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UTILITY Week 28th October 2016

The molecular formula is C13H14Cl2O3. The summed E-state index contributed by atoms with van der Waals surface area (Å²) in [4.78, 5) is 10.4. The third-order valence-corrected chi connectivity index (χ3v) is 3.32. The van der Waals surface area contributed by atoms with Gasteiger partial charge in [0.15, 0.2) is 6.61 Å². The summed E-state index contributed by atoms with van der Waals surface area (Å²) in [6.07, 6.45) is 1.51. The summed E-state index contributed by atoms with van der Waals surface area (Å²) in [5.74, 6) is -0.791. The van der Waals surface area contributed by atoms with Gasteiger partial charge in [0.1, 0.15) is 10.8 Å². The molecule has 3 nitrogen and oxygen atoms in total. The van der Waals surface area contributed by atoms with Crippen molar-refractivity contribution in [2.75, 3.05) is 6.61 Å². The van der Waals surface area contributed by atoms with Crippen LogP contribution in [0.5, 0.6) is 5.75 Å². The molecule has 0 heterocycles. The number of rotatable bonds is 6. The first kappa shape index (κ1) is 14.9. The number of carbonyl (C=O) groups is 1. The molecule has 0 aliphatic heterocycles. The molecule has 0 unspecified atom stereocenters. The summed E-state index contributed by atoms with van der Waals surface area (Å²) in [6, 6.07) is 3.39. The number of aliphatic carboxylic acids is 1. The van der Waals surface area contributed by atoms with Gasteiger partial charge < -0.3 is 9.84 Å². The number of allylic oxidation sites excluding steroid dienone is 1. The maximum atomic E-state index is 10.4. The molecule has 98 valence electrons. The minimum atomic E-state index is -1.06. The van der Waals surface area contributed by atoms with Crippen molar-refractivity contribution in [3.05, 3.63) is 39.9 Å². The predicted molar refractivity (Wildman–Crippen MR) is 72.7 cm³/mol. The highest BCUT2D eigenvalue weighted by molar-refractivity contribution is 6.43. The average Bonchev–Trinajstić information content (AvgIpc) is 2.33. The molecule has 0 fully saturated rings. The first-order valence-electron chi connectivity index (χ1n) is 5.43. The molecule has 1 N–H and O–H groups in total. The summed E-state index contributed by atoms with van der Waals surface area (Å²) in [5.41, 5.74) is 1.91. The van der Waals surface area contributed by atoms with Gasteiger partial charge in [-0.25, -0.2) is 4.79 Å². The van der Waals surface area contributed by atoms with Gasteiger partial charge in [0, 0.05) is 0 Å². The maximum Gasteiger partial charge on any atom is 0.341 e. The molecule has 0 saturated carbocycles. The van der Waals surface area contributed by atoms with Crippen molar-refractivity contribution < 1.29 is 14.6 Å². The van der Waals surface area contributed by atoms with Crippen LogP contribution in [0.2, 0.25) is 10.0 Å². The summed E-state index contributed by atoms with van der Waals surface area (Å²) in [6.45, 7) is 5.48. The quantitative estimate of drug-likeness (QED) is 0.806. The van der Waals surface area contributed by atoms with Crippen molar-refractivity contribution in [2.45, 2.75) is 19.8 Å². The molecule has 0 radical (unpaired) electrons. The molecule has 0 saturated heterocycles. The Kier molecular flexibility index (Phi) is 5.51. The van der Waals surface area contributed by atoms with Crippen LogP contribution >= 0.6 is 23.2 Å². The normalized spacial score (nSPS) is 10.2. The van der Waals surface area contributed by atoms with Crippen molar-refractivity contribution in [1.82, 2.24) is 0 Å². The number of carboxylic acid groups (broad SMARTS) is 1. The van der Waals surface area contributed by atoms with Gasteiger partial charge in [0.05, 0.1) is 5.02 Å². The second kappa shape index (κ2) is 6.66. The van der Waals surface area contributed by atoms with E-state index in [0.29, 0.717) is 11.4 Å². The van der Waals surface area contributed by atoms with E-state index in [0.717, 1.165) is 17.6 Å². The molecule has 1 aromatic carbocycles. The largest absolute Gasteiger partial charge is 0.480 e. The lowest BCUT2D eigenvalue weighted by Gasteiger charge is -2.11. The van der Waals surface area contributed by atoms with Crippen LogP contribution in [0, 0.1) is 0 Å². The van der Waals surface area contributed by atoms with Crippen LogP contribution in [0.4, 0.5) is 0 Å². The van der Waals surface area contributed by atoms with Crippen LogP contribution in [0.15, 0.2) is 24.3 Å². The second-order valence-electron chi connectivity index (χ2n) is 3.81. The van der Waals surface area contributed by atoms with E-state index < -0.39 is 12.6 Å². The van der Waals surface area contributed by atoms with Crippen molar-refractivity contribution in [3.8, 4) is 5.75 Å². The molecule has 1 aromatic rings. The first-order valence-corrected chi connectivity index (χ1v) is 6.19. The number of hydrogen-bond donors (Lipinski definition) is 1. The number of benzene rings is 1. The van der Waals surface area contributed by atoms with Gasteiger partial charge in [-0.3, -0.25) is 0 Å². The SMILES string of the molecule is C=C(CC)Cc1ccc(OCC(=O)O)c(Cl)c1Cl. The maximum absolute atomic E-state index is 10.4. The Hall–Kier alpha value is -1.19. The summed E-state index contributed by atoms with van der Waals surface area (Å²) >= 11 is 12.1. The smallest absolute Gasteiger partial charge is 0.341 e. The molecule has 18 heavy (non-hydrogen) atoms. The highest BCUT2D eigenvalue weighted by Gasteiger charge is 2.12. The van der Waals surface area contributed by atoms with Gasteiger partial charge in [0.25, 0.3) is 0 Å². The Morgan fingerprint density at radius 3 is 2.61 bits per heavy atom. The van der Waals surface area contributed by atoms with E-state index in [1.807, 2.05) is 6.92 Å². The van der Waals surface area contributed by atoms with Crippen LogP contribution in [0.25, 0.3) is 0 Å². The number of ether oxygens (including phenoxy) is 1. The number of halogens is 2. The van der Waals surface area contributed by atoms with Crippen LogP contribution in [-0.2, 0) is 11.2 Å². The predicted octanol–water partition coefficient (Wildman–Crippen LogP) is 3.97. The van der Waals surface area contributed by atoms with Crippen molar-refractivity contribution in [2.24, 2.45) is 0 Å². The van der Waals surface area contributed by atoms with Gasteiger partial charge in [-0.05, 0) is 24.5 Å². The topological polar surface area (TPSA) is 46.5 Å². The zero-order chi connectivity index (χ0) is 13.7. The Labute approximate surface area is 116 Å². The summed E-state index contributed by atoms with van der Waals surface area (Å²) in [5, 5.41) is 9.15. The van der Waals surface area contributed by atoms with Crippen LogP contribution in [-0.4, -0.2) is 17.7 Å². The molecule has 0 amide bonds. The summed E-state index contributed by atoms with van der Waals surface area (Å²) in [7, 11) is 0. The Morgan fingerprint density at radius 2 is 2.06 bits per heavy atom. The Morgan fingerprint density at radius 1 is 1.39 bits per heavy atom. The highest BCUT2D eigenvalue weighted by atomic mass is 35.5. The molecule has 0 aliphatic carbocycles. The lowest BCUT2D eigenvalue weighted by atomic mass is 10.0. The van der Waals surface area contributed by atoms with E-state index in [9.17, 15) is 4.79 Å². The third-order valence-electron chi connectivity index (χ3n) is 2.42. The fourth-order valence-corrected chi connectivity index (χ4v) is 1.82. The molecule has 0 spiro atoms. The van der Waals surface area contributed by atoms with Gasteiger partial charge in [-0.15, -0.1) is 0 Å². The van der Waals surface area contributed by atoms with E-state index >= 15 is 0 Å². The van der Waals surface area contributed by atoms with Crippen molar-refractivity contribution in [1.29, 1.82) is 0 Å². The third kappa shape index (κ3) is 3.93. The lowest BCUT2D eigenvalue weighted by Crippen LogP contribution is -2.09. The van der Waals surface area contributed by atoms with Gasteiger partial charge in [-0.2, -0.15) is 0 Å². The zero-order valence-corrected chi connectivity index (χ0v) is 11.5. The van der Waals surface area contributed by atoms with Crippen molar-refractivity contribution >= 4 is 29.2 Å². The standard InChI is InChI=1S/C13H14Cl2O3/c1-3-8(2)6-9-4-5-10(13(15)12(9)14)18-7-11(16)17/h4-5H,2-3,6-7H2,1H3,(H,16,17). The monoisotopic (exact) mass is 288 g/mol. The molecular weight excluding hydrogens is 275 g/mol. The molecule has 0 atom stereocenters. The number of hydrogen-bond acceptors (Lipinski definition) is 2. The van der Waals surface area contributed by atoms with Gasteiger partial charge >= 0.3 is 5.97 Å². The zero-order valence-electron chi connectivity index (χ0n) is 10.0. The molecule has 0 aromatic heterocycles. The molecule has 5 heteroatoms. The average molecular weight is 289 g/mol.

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20 | 28TH OCTOBER - 3RD NOVEMBER 2016 | UTILITY WEEK Customers This week Tempus Energy exits energy supply market Independent shuts supply division after securing funds to develop a 'smart electricity supply model' Tempus Energy has closed its energy supply division and asked Ofgem to revoke its licence. Tempus Energy founder and chief executive Sara Bell told Utility Week that the supplier has closed down and all of its customers have switched. "We have asked Ofgem to revoke the licence of Jetstream Energy Supply Limited, the original registration name," she added. The independent supplier is quitting the supply market aer securing £3.78 million of funding to help it develop a flexible smart electricity supply model in December last year. The investment was raised from high net worth individuals and existing shareholders, bringing the total funding secured by the company to just short of £5 million in 2015. Tempus was also outspoken about the recent two- year investigation into the energy market by the Compe- tition and Markets Authority (CMA), insisting it will not increase competition or incentivise customers to switch. Bell added that Tempus Energy Technology would continue, focusing on international markets with liq- uid wholesale markets. Fellow independent energy suppliers GB Energy Supply and Ecotricity have recently hiked their prices by an average of 30 per cent and 5.7 per cent respectively. The companies blamed rising wholesale costs and policy changes. Meanwhile, Good Energy has promised to freeze its gas and electricity prices until at least March 2017. SJ WATER Business Stream and Castle square up Business Stream and Castle Water are both "committed to competition" and will keep each other under pressure in the Eng- lish water retail market. Castle Water chief executive John Reynolds said: "I am fas- cinated that we are both on the overlapping and neighbouring patch with Business Stream." Castle Water bought the business customer base of Portsmouth Water when the incumbent water-only company announced its intention to exit the market in January this year. The Scottish new entrant then bought the business custom- ers of Thames Water when it announced its exit from the market in July. Scottish incumbent retailer Business Stream bought the business customers of Southern Water when it announced its exit at the end of June. PAN-UTILITY D-Energi to expand into water market Business-to-business energy supplier D-Energi is planning to expand into the English water market when it opens to compe- tition in April next year. A spokesperson for the com- pany said: "We are looking to diversify into the water market like we have done for renewa- bles biomass, and solar PV." The company has also announced that it has secured £1.5 million in funding from HSBC, and plans to double its workforce to 200 employees over the next two or three years. D-Energi was founded by brothers Shak and Zico Ahmed in 2002 with £30,000 from cash they had saved and a loan from the family. It is based in Manchester, and supplies gas and electricity to the commercial market. GAS Smart meter rollout 'could increase leaks' A rush to meet smart meter rollout deadlines could lead to increased gas leaks, Wales and West Utilities has warned. Speaking at Utility Week Con- gress, WWU head of emergency and metering services Clive Book said: "When you disturb things, you get leaks, you get problems. However, the volumes could be significant." He added that "inexperienced meter workers" recruited to meet high supplier demand "could increase the number of mistakes". Furthermore, Book said there is also a risk that unsafe home appliances might not be spotted by unseasoned smart meter technicians, potentially leaving customers exposed to carbon monoxide risk. Bell: critical of CMA energy market investigation The Scottish government will review the definition of fuel poverty to make sure help is tar- geted at those who need it most. Fuel poverty groups in Scot- land have made more than 100 recommendations for govern- ment to consider to address the issue of fuel poverty. In an independent report, the Scottish Fuel Poverty Strate- gic Working Group and Scottish Rural Fuel Poverty Task Force urged government to review the definition of fuel poverty aer they identified concerns that the current definition can "impede targeting and the measurement of impact". The report also made four high-level recommendations, including one that fuel poverty strategy should be based firmly on the principle of social justice and that a new community- based approach to tackling fuel poverty should be developed. It concluded that all four drivers of fuel poverty – income, energy costs, energy performance, and how energy is used in the home – must be addressed in policy. Housing Minister Kevin Stewart said: "The advice is clear that the current definition is unhelpful in ensuring support is delivered to those who need it most. I will take immediate and decisive action to take forward the recommendation on review- ing the definition of fuel poverty. "Since 2008 over one million energy efficiency measures have been installed in almost one million households across Scotland… We will build on this by investing half a billion pounds over the next four years to continue tackling fuel poverty and improving energy efficiency. "Over 100 recommenda- tions have been made, many of which are complex and have wider implications that must be considered alongside other policies. Both reports are a good first step in informing our new fuel poverty strategy and we will respond fully in due course." ENERGY Scottish government will review definition of fuel poverty

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